Congratulations! You have successfully installed your theme. However, it may look incomplete at this moment. Do NOT panic as you simply need to configure your Theme Options. Please go through the Theme Options completely and select an option for each setting. After that, you're site will be ready for the world!


Nebraska Review

nebraska-movie-bruce-dern
RATING:
(3.5 STARS)

Nebraska is Alexander Payne‘s most prickly movie since Election. Thematically, it more closely resembles his later, more humanist films—The Descendants, Sideways. But there’s an edge (a dull edge, but an edge nonetheless) that holds the viewer at arm’s length—until it relents and you give it a warm embrace. It took me a bit to really get into Nebraska, but when I fell for it, I fell hard. It’s an intensely relatable film about family and coming home. Packed with great performances, it’s worth mentioning among the year’s best films.

The movie opens with new millionaire Woody Grant (Bruce Dern) trudging along the side of a highway. On his way from Billings, Montana to Lincoln, Nebraska, to collect the prize a letter in the mail told him he won. It’s not his first attempted sojourn to Nebraska, and his sons—David (Will Forte) and Ross (Bob Odenkirk)—are exasperated. They’re nothing compared to his fiesty wife, Kate (June Squibb), who’s done, done, DONE with nonsense like this. She and Ross agree it might be time to put Woody in a home, but David thinks his dad just needs a jolt back to reality. Without much going on in his own life, he agrees to drive Woody to Lincoln.

You might think Nebraska is a road trip movie based on that description and its director’s history, but much more happens when Woody and David take a (necessary) detour to the former’s hometown of Hawthorne, NE. The film humorously touches on the initial awkwardness one experiences when reconnecting with extended family members for the first time in a while before moving onto issues related to legacy—its most resonant material.

Woody truly walks a fine line between knowingly aloof and frighteningly out of it, and Bruce Dern’s performance hits both states of mind with ease. He’s hesitant to reveal what he’s really thinking about this million dollar prize to his immediate family lest they shut the charade down, but to old friends he hasn’t seen in decades—friends who might otherwise pity Woody, rather than envy him—he’s got a quick tongue. David watches the entire thing spiral out of control, but he does so while connecting with his dad and watching him feel happier and more loved than he has in years. And of course, when great sums of money (even when they’re fictional) suddenly appear, the vultures start to circle. All these factors make Nebraska a deceptively complex story to tell —especially in just 110 minutes—but Payne, working with screenwriter Bob Nelson, turns it into something coherent, something that flows, and something that’s warmly funny.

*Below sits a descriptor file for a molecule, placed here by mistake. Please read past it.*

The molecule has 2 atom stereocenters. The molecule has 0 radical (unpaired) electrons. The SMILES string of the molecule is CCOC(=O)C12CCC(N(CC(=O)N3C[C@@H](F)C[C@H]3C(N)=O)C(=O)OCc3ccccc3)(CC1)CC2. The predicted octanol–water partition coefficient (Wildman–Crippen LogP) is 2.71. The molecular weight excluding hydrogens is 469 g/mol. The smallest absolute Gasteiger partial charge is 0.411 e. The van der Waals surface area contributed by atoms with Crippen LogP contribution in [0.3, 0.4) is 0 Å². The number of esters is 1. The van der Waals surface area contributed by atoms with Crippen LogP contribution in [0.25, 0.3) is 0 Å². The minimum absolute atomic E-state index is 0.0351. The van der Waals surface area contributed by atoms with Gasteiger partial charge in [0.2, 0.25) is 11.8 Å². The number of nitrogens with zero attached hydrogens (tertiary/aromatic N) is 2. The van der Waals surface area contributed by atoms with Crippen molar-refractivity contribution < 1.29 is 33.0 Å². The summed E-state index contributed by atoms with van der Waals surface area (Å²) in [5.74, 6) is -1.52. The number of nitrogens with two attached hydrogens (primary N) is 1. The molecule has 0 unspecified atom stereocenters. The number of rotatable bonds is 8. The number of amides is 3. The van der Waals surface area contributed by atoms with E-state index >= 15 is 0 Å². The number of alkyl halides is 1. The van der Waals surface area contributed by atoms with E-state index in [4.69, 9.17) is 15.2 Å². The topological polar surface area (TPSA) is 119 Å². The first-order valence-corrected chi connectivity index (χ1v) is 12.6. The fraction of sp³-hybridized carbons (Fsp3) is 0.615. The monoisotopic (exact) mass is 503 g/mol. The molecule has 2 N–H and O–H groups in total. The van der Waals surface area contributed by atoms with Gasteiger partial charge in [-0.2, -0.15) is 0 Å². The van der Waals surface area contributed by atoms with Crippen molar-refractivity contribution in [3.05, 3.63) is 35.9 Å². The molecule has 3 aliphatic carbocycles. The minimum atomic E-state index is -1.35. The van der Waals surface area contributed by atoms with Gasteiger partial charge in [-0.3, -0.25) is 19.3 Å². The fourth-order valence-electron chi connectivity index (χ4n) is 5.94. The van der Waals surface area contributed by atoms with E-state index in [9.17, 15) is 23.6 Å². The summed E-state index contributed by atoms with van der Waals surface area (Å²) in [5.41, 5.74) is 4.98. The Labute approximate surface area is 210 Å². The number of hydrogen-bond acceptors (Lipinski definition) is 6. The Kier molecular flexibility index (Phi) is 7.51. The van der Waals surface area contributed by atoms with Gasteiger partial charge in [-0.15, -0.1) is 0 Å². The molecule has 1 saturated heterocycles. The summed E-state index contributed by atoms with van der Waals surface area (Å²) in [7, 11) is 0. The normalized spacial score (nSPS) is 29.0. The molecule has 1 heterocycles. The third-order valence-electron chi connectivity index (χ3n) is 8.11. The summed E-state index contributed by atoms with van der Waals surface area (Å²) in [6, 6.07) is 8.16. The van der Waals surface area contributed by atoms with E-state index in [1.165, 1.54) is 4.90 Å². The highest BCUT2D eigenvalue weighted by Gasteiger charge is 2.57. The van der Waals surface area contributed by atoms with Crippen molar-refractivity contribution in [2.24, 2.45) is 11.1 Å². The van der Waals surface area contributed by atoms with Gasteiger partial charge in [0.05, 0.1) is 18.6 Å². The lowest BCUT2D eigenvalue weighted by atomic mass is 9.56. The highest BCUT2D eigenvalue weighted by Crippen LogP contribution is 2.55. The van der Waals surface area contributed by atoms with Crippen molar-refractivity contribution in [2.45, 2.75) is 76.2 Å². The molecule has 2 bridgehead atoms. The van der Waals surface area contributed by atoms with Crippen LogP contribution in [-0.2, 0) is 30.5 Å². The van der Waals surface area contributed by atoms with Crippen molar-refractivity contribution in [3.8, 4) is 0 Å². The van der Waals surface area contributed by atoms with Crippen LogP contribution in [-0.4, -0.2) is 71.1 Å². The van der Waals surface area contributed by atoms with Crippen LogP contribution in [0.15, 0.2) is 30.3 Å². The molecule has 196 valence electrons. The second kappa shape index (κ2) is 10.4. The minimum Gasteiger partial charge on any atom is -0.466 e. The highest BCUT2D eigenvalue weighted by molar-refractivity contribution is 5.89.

Dern—who, again, is simply excellent—has earned top billing for giving the showier performance of the film’s two leads, but one could argue Nebraska is really David’s story. Forte dials down his comedic, sometimes manic onscreen persona and injects his character with exactly the right amounts of empathy and pride. He’s the only one in his family willing to give their tough-to-crack patriarch a chance, and while he recognizes a wild goose chase when he sees one, he’s not willing to let outsiders disrupt the delicate harmony he’s finally found between stubborn alcoholic father, loud gossipy mother, and disinterested brother. Because the dynamics at play are immensely relatable, it makes Forte’s grasp on David quite admirable.

I haven’t gotten to Squibb or the film’s aesthetic yet. The former provides most of the film’s humor. As you might expect, the story is sometimes quite melancholy, but certainly not when she’s around. And as far as the film’s craft credits go, Phedon Papamichael uses black and white cinematography to, successfully, give the film the feeling of something nostalgic. It’s not as rich a black and white as Frances Ha‘s was earlier this year, but it’s lovely nonetheless.

Because it takes Nebraska (and its characters) a little time to reach the destination where its most satisfying moments take place and its strongest themes take hold, you might not fall in love with film from the outset. Woody is a mostly unpleasant protagonist, and even Kate can be a grating character at times, but the places they go as a family are beautiful and make Nebraska a film I’ll treasure.

Share This Post

Google1DeliciousDiggGoogleStumbleuponRedditTechnoratiYahooBloggerMyspaceRSS

Leave a Reply

Your email address will not be published.